Another part is thinking through things critically. Is that really a reasonable complaint, or are you just frustrated?

Sometimes it’s easy to be trapped in our own echo chamber and lose any sense of perspective. It’s easy to laugh at the latest thing Trump did, and overlook the fact that we’re just being mean. That’s when it helps to talk to people who disagree with you. Listen to their perspective. How do they see things? There are legitimate things to voice dissent about, then there are just things that show how much you dislike the person.

I think finding this kind of common ground is our only way forward. It’s hard to do. It requires patience and listening and setting aside your ego (things many of our politicians are not good at).

You Do You

As this political climate continues and this not-normal becomes the new normal, I think you need to do you.

Find a way to get involved that works for you.

Embrace art and humor. Create something. (Even U2 is reevaluating their new album in the light of Trump and Brexit.) Take some time away from social media if you need to. It’s OK to unplug, take care of yourself, and come back to the fight refreshed.

And maybe thinking of it as a fight is part of the problem.

We will probably always disagree with political rivals, but let’s at least try to find common ground and be reasonable about it. I think that’s the only thing we can do in the face of the unreasonable. At least, I have to hope that reason can win out over lies.

4 thoughts on “How Does Our Democracy Move Forward in the Trump Era?”

  1. Hey Kevin, I appreciate that you’re trying to be fair-minded and find common ground. The biggest problem I see is that most of the political content is coming from the extremes of both sides, who earn a living motivating their base by playing up worst-case scenarios and attributing evil motives to everyone who disagrees with them. Unfortunately, the extremists scare the crap out of a lot of people who then feel they need to “take a stand” and “spread awareness” by retweeting/sharing the fear-mongering content.

    The other concern I have is for Christians who’s social media is dominated by politics. (This is not directed at you specifically, Kevin, but is just a general observation) When I see anyone tweeting/sharing lots of political posts, it gives the impression that they believe their well-being is determined by the government, and that public policy will make or break our world. For someone who is a secular humanist, this makes sense. Government is their god. But anyone who is reading this who may be a Christian, I just ask you to consider who is your God? Where do you put your hope? And do your social media posts reflect that?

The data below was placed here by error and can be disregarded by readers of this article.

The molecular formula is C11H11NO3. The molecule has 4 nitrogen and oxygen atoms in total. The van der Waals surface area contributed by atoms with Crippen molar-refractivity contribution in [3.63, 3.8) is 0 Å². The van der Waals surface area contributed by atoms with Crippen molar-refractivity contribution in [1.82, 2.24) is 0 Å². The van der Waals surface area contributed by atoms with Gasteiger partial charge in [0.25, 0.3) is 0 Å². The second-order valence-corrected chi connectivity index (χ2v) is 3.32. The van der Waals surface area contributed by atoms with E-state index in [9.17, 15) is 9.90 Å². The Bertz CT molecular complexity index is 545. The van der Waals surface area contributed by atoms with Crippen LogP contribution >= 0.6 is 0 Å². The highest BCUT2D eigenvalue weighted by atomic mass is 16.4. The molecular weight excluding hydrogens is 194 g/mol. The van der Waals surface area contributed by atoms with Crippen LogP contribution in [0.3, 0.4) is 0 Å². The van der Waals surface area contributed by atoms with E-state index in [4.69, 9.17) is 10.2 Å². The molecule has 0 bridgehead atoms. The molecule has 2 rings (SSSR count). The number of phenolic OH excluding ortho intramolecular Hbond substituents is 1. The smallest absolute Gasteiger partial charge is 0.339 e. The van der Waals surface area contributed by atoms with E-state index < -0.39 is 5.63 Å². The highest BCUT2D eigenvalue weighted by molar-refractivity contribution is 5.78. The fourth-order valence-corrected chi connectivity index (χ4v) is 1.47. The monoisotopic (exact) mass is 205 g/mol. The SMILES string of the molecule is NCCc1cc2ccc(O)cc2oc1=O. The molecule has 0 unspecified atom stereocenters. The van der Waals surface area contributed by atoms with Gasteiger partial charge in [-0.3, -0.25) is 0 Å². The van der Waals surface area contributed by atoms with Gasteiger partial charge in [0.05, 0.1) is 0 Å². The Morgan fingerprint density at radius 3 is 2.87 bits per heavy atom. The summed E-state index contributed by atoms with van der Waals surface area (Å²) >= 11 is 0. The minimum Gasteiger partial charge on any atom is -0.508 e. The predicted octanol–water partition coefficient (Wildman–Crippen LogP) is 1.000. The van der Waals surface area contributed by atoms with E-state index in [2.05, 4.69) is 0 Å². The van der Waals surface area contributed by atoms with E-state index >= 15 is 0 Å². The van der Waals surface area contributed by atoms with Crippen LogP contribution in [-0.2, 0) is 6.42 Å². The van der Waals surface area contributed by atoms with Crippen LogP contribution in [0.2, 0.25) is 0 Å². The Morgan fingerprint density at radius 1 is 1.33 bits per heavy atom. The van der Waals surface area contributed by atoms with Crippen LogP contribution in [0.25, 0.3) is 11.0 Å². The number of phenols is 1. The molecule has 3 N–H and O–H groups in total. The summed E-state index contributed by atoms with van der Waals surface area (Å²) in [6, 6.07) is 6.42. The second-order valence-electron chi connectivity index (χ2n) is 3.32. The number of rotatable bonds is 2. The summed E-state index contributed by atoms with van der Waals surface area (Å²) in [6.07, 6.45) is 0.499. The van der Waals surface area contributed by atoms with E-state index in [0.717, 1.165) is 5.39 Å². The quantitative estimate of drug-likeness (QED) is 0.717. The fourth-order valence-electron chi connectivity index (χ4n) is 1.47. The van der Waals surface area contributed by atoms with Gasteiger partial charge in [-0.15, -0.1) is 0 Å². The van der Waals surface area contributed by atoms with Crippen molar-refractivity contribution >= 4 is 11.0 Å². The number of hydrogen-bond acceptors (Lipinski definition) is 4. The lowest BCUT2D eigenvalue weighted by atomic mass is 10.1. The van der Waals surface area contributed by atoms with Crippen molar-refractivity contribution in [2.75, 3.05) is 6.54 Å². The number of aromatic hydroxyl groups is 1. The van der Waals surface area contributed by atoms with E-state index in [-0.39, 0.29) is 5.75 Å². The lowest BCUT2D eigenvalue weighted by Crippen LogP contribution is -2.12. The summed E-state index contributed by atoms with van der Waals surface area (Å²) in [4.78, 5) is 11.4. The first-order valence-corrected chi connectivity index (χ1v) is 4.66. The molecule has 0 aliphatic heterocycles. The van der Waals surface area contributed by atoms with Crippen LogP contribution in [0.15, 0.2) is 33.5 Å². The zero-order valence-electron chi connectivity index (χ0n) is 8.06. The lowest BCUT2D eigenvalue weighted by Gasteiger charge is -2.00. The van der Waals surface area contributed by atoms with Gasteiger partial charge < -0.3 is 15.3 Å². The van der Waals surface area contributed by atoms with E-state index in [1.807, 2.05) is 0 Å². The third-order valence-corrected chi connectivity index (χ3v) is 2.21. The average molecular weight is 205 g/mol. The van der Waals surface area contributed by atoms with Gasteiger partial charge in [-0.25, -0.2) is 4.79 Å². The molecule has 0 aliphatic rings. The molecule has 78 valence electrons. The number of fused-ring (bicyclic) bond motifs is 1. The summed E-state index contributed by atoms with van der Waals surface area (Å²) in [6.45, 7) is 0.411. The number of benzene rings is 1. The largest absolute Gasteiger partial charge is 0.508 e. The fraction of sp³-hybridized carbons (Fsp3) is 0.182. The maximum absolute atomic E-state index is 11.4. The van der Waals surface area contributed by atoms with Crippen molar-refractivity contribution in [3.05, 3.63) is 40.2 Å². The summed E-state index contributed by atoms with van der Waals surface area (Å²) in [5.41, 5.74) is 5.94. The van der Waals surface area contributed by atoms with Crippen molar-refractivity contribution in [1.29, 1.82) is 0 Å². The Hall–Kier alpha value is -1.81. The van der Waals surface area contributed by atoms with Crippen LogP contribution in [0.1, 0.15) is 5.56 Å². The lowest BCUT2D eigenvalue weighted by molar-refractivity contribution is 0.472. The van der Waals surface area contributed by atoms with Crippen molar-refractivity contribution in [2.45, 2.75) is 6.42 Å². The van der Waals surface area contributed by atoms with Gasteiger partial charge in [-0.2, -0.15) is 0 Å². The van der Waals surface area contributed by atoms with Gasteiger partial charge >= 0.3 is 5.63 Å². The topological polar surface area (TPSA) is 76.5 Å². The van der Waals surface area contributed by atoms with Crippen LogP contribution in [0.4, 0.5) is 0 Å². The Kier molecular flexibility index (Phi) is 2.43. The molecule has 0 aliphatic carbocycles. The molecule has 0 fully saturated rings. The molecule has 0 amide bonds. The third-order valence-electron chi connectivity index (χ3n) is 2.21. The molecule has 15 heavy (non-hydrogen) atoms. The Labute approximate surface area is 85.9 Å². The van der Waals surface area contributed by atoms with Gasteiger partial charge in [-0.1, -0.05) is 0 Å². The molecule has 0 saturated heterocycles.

I’m not suggesting government, leaders, and public policy don’t matter or shouldn’t be discussed at all. I’m just suggesting that it should be relatively proportional to what we genuinely think is important and impacts our lives. For me God, family, church, friends and work are all more important to me and more influential in my life than than Donald Trump or the government. That’s my $0.02. :)

  2. Thanks for your thoughts, Paul.

    In some ways, I feel like speaking out on these issues is my duty as a person of faith. How people are being treated in society is very much a Christian concern.

    And in terms of proportional impact on our lives, many of the fears (legitimate or not) I’m hearing through social media demand a Christian response. I posted back in November about how fearful many minorities were, and I think it’s vital that they hear a voice of peace, love and hope.

    Finally, I’m not just tweeting and blogging. I’m getting involved locally. I’m able to put my faith in action with my neighbors (of many faiths and no faiths), and I think that’s important.

  3. Kevin, I’m glad you are putting your faith in action, and I think it’s important that people hear a voice of peace, love and hope too. Unfortunately, what I’m seeing even from some Christians are tweets like “#DEVOStated” and “And yet another set of rights for US citizens gets obliterated” I don’t sense any peace, love or hope in that. Do you?